In the hospital, this loss is even more glaring. I still remember in May, the catharsis of hugging the nurse who helped me look after a patient who deteriorated unexpectedly. Now we stand apart, in silence, shielded from each other by layers of PPE which also trap in the emotions. Our eyes desperately try to communicate the stress, which is only released when, at the end of a shift, alone, we change out of our scrubs into civilian clothes.

In the patients’ eyes, the isolation is intense. Rules have been put in place to curtail the spread. No visitors are allowed.

The first sick Covid patient I managed in emergency, an older man, refused intensive care when it became clear that his family would not be permitted to stay with him. His son implored the intensive care team to allow him to stay, and for a long time we stood by the rules for the greater good. The panic settled on the patient’s face and didn’t dissipate until his son agreed to take him home.

In nursing homes as well, patients haven’t seen their families for months. If video chats are soulless to us, how must it feel to say goodbye via video link? A young doctor’s voice broke as she described her day to me, going from one sick or dying patient’s room to another with her iPad, digitally connecting the patients to their relatives at home and witnessing over and over the families fall apart with grief.

This is why, despite the risk, I still see my father who is in his 70s and has Parkinson’s disease and heart problems. When the doctor in me advocated for isolation, he told me firmly that if he is to die from Covid, he would rather catch it from me. Ever the Buddhist, he says: “We will all die, it just may be sooner because of the virus.”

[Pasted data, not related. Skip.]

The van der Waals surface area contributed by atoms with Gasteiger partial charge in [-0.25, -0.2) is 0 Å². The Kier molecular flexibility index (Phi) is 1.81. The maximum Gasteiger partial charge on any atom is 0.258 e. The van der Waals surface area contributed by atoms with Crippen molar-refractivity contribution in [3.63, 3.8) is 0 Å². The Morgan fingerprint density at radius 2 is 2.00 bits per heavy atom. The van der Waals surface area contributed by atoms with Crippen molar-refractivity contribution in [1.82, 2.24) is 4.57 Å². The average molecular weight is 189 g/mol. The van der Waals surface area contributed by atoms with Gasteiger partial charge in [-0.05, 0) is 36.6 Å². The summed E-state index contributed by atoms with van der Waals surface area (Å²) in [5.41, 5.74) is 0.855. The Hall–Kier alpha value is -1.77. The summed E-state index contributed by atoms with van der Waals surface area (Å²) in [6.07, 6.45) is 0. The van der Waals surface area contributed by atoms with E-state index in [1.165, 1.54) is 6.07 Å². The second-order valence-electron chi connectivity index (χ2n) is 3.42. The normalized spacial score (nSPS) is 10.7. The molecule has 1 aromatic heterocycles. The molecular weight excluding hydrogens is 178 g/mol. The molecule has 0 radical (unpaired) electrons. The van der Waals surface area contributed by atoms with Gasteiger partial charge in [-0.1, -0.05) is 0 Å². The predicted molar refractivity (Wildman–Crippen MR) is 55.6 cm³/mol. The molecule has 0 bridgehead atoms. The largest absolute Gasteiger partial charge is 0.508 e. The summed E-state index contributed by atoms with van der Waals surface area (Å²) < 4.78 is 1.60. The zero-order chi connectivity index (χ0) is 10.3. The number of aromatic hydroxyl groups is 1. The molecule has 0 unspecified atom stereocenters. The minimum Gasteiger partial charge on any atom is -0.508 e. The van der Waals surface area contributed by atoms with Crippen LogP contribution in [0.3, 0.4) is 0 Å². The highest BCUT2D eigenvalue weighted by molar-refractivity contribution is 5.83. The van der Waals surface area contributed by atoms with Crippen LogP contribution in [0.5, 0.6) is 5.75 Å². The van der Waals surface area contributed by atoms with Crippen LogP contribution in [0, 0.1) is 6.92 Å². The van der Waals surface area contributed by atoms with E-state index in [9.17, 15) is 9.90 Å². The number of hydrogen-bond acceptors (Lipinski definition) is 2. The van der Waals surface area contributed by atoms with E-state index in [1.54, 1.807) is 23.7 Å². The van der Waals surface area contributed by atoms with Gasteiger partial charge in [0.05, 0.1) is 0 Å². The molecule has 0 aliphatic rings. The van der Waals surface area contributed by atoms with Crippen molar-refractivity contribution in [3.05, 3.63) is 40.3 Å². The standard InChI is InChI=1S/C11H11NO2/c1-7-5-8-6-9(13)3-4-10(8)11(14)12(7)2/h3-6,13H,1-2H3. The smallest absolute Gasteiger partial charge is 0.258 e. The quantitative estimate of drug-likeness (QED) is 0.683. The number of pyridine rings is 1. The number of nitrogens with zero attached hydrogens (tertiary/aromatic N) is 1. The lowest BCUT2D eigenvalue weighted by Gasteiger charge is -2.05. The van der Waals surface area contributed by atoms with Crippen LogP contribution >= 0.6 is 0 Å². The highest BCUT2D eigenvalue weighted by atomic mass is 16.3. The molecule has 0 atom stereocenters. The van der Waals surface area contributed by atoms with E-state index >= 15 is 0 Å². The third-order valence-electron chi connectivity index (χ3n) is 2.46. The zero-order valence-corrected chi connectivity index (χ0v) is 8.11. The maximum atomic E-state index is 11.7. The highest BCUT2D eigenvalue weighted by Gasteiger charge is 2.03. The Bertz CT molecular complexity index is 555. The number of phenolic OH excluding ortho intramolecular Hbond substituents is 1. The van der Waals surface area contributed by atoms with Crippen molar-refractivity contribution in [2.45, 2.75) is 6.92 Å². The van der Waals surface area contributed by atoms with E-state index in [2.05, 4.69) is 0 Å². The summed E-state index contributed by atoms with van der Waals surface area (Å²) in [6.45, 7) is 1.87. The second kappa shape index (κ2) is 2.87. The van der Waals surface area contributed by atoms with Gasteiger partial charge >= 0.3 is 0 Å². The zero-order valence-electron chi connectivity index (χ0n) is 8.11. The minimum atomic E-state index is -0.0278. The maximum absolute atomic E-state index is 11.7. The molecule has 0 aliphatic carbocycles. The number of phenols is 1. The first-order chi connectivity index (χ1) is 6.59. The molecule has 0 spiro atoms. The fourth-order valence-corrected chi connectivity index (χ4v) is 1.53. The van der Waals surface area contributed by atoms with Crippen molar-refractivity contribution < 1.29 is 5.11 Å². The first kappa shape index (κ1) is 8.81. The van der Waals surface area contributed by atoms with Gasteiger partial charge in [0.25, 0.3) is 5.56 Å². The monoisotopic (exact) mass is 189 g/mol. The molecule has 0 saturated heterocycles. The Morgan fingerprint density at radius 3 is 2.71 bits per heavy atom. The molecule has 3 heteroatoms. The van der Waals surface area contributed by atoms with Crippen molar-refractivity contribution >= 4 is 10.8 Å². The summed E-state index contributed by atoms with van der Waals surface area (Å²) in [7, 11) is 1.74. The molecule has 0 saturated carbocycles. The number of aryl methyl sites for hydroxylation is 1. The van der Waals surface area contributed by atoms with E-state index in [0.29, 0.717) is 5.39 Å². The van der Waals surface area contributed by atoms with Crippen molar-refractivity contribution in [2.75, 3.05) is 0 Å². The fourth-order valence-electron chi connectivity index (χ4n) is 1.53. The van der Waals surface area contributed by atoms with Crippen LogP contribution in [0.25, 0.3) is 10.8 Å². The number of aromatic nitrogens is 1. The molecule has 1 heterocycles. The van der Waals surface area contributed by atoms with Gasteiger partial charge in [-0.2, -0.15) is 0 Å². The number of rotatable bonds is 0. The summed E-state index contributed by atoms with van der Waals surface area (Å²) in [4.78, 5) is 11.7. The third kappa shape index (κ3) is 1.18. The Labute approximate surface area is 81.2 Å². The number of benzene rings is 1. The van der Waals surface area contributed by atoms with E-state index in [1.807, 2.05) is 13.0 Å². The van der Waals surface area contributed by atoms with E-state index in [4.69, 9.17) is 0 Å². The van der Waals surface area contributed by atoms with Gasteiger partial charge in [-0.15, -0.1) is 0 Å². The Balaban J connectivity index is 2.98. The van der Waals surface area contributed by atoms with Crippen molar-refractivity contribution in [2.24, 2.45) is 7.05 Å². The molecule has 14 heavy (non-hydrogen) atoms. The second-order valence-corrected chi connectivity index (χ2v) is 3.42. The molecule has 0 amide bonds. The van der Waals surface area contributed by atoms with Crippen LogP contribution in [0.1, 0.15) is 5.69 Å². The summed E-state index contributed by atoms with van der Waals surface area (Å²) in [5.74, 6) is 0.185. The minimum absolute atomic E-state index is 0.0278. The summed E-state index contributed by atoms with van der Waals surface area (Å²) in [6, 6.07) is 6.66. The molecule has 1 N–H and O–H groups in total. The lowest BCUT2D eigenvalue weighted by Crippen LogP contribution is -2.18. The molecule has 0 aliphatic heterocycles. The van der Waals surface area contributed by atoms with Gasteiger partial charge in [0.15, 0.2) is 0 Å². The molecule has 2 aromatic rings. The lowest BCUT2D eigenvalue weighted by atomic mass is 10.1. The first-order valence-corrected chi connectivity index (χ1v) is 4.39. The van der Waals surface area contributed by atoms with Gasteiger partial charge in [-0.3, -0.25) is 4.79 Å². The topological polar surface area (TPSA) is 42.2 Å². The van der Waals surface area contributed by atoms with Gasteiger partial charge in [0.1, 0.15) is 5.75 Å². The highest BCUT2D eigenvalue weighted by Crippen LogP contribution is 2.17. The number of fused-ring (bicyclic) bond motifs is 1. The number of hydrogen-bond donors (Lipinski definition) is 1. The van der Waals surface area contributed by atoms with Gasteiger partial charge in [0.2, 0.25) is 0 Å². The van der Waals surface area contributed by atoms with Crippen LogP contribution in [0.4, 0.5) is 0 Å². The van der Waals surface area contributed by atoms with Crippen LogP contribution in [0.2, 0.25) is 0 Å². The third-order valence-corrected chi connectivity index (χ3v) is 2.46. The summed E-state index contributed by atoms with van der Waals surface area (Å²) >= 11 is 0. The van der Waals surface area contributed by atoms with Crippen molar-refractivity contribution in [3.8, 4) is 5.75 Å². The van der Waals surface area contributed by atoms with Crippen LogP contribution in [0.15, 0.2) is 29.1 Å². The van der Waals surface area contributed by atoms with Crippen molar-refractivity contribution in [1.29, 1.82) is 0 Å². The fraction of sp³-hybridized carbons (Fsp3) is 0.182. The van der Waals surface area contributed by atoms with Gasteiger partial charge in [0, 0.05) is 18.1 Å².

We eventually compromised: He isolates at home and I deliver his groceries twice a week. Do I hug him when I see him? Of course I do. If those hugs are numbered wouldn’t you want to increase the tally?

So even as we wonder and rail against the way the virus got away from us here, it also makes sense. Melbourne is a cosmopolitan, vibrant city which reveled in its connectivity and soul. It seems almost impossible to keep that spirit in check.

The groups gathering at the park are not being selfish or evil, they are just being human. The virus rips through large families like wildfire because even though we try, we can’t suppress the need to touch and hug and be together.

Maybe this is our resistance against a virus which has already taken so much away. Surprisingly, as a health care worker, what worries me most is that we will look back on this time of Covid and be traumatized, not by the fact that so many have died, but by the way we let them die alone.

Here are this week’s stories:

Around the Times

ImageMourners at a memorial outside the Linwood mosque in Christchurch, New Zealand, in 2019.
Credit…Adam Dean for The New York Times

Are you enjoying our Australia bureau dispatches?

Tell us what you think at [email protected].

Like this email?

Forward it to your friends (they could use a little fresh perspective, right?) and let them know they can sign up here.